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OOTP 16 - Historical Simulations Discuss historical simulations and their results in this forum.

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Old 02-01-2016, 10:23 PM   #21
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1875 stats
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Old 02-01-2016, 10:25 PM   #22
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More 1875 stats.
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Old 02-01-2016, 10:37 PM   #23
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Looks like strikeouts seem a little off for 1875. I may have not checked the league totals. I thought i did on Jan 1st but maybe i should do it before opening day. I can rerun 1875 as a test but im going to keep going from here as my main goal is to proceed through 19th century play with actual rosters and it might confuse anyone checking the stats i have posted.
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Old 02-07-2016, 12:56 AM   #24
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Changed my mind and redid 1875. Here are the new stats.
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Old 02-07-2016, 12:58 AM   #25
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Old 02-07-2016, 01:01 AM   #26
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Not sure how i will handle the UA and PL. I may just not use them. Im not sure if i consider them true major leagues. Its kind of like considering the USFL on par with the NFL even though the USFL had some great players that went on to to star in the NFL.
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Old 02-07-2016, 04:57 PM   #27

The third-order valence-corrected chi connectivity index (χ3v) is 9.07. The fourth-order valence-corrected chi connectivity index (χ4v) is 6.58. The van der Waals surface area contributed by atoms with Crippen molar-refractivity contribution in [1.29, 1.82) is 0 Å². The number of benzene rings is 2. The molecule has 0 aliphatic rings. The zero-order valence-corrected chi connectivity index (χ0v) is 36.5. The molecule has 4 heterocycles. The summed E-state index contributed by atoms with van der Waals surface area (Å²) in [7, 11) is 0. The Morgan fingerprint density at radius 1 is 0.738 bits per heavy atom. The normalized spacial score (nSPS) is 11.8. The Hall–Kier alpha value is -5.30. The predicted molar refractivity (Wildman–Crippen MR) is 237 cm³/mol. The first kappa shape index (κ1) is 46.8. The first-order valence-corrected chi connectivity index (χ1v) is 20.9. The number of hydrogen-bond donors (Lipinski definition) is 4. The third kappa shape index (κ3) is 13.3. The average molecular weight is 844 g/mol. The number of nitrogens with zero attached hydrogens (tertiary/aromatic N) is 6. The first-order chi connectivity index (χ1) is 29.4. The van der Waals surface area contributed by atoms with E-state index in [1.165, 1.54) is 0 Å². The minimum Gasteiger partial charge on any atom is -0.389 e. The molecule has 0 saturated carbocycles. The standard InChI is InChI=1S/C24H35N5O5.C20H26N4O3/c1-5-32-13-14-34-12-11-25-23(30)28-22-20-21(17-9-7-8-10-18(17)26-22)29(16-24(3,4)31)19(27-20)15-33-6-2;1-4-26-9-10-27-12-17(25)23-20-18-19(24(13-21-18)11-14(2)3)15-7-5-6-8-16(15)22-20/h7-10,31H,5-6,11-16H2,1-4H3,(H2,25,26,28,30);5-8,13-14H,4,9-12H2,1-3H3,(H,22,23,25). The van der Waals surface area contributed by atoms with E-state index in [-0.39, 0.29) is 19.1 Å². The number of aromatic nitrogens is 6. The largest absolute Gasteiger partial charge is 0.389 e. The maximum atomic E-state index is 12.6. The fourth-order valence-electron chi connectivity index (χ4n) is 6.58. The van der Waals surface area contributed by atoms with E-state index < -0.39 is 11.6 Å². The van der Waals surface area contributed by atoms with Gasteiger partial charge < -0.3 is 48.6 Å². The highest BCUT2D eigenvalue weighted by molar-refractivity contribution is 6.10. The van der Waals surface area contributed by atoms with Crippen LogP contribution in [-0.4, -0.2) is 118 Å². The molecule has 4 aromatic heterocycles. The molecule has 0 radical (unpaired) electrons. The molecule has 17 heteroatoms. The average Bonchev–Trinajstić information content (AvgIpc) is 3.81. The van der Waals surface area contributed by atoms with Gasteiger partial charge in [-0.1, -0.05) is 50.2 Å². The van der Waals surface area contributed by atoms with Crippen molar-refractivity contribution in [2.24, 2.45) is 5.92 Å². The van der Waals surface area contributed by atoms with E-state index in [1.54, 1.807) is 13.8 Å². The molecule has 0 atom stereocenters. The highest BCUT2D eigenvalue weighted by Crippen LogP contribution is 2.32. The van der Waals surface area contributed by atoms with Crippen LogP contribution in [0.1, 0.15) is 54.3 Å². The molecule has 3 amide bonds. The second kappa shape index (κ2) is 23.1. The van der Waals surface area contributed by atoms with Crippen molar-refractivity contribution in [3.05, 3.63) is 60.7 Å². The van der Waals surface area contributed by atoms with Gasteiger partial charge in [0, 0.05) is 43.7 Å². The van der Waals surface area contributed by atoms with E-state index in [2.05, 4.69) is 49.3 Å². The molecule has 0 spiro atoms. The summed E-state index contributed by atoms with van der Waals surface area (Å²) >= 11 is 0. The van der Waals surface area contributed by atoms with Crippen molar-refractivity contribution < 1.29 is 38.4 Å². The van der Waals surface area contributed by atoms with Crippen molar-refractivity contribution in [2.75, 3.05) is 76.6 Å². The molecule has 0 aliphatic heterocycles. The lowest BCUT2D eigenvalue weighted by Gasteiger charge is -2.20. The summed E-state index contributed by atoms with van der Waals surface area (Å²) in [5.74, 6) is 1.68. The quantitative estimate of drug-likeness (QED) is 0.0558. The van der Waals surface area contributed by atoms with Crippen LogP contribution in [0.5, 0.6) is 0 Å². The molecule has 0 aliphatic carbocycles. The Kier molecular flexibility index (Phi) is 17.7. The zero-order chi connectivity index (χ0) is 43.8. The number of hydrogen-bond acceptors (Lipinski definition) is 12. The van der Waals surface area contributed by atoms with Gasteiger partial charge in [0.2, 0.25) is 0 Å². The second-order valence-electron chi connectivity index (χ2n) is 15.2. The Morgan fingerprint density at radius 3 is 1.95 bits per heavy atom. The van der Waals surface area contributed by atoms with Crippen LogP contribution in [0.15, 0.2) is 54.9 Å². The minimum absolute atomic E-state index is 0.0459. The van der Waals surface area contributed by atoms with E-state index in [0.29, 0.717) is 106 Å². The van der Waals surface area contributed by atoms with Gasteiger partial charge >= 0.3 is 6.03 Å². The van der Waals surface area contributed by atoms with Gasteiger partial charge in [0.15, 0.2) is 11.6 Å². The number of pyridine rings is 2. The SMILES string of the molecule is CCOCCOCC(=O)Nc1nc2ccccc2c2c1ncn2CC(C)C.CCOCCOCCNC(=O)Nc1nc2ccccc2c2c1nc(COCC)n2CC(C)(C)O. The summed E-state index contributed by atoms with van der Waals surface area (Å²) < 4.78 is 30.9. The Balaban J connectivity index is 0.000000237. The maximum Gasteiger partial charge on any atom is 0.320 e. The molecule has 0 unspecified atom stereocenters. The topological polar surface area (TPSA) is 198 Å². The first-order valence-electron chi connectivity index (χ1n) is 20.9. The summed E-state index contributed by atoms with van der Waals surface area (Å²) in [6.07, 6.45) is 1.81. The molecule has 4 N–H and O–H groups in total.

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1876 stats. Spalding didnt win as much as he did in real life that season but he almost led the league in wins and batting avg. In fact Chicago had the top 3 in batting avg.
Here are the stats up to 1876.
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Old 02-07-2016, 05:01 PM   #28
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Old 02-07-2016, 05:01 PM   #29
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awards history
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Old 02-08-2016, 10:24 PM   #30
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stats from 1877
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Old 02-08-2016, 10:26 PM   #31
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Manager history. Wish there was a better way to do this.
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Old 02-09-2016, 11:44 AM   #32
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Not sure how i will handle the UA and PL. I may just not use them. Im not sure if i consider them true major leagues. Its kind of like considering the USFL on par with the NFL even though the USFL had some great players that went on to to star in the NFL.
The PL had enough great players to be arguably better than the NL in 1890. The UA's designation as a major league is a quirk of history. The best player in the league was Fred Dunlap, who was just another solid regular in the NL before and after his UA season.
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Old 02-09-2016, 12:12 PM   #33
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I'm just not sure if I can consider any league lasting less than 3 years a major league. Even though mlb does, my personal feeling is that they are not.
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Old 02-09-2016, 03:35 PM   #34
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The PL had enough great players to be arguably better than the NL in 1890. The UA's designation as a major league is a quirk of history. The best player in the league was Fred Dunlap, who was just another solid regular in the NL before and after his UA season.
Mr. Dunlap was far more than "just another solid regular" in the NL. From 1880 through 1885, he was the best 2B in the NL (by rWAR), except for a blip in 1883, when Jack Farrell was the best. The best 2B in his league for the first six years of his career (yes, including his crazy 1884 in the UA, but still, he was the best 2B in the league)? That's definitely better than a solid regular.

He formed one of the best early keystone combos with Jack Glasscock (yes tee-hee at the name and all that) on the Cleveland Blues and then the St. Louis Maroons. In fact, I'll go so far as to say, it's a damn shame he fell off a cliff after his age 27 season in 1886, or we might be talking about HoFer Fred Dunlap. He was on a HoF track over his first seven seasons, and unfortunately wasn't much from age 28 forward.